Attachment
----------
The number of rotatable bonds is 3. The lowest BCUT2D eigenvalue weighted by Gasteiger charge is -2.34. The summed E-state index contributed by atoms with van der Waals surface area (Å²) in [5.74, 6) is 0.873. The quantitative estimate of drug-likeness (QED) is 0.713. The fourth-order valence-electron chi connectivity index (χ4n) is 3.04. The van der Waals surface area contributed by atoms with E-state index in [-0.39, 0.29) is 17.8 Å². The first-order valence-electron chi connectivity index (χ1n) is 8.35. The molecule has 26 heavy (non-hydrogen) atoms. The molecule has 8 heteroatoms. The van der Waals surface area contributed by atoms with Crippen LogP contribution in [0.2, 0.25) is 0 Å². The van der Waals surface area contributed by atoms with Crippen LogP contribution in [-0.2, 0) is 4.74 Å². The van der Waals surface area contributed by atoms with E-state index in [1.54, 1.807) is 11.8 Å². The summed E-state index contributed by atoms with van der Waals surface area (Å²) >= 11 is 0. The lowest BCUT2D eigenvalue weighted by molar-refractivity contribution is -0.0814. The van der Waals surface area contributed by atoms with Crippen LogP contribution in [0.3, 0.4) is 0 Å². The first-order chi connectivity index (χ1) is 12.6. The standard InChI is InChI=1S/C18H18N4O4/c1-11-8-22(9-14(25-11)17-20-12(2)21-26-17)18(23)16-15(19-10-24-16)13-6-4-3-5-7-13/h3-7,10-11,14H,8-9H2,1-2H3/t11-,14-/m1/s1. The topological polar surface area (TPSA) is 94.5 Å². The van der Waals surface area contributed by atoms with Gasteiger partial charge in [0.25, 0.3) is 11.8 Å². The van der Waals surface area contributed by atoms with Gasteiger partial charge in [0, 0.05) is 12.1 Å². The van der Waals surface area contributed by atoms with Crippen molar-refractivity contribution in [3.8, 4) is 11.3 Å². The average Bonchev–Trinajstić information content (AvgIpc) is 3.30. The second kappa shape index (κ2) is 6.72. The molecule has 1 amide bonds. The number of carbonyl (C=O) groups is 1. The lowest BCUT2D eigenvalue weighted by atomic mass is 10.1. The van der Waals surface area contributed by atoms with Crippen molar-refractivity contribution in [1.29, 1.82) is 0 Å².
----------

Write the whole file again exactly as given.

The number of rotatable bonds is 3. The lowest BCUT2D eigenvalue weighted by Gasteiger charge is -2.34. The summed E-state index contributed by atoms with van der Waals surface area (Å²) in [5.74, 6) is 0.873. The quantitative estimate of drug-likeness (QED) is 0.713. The fourth-order valence-electron chi connectivity index (χ4n) is 3.04. The van der Waals surface area contributed by atoms with E-state index in [-0.39, 0.29) is 17.8 Å². The first-order valence-electron chi connectivity index (χ1n) is 8.35. The molecule has 26 heavy (non-hydrogen) atoms. The molecule has 8 heteroatoms. The van der Waals surface area contributed by atoms with Crippen LogP contribution in [0.2, 0.25) is 0 Å². The van der Waals surface area contributed by atoms with Crippen LogP contribution in [-0.2, 0) is 4.74 Å². The van der Waals surface area contributed by atoms with E-state index in [1.54, 1.807) is 11.8 Å². The summed E-state index contributed by atoms with van der Waals surface area (Å²) >= 11 is 0. The lowest BCUT2D eigenvalue weighted by molar-refractivity contribution is -0.0814. The van der Waals surface area contributed by atoms with Crippen LogP contribution in [0.3, 0.4) is 0 Å². The first-order chi connectivity index (χ1) is 12.6. The standard InChI is InChI=1S/C18H18N4O4/c1-11-8-22(9-14(25-11)17-20-12(2)21-26-17)18(23)16-15(19-10-24-16)13-6-4-3-5-7-13/h3-7,10-11,14H,8-9H2,1-2H3/t11-,14-/m1/s1. The topological polar surface area (TPSA) is 94.5 Å². The van der Waals surface area contributed by atoms with Gasteiger partial charge in [0.25, 0.3) is 11.8 Å². The van der Waals surface area contributed by atoms with Gasteiger partial charge in [0, 0.05) is 12.1 Å². The van der Waals surface area contributed by atoms with Crippen molar-refractivity contribution in [3.8, 4) is 11.3 Å². The average Bonchev–Trinajstić information content (AvgIpc) is 3.30. The second kappa shape index (κ2) is 6.72. The molecule has 1 amide bonds. The number of carbonyl (C=O) groups is 1. The lowest BCUT2D eigenvalue weighted by atomic mass is 10.1. The van der Waals surface area contributed by atoms with Crippen molar-refractivity contribution in [1.29, 1.82) is 0 Å².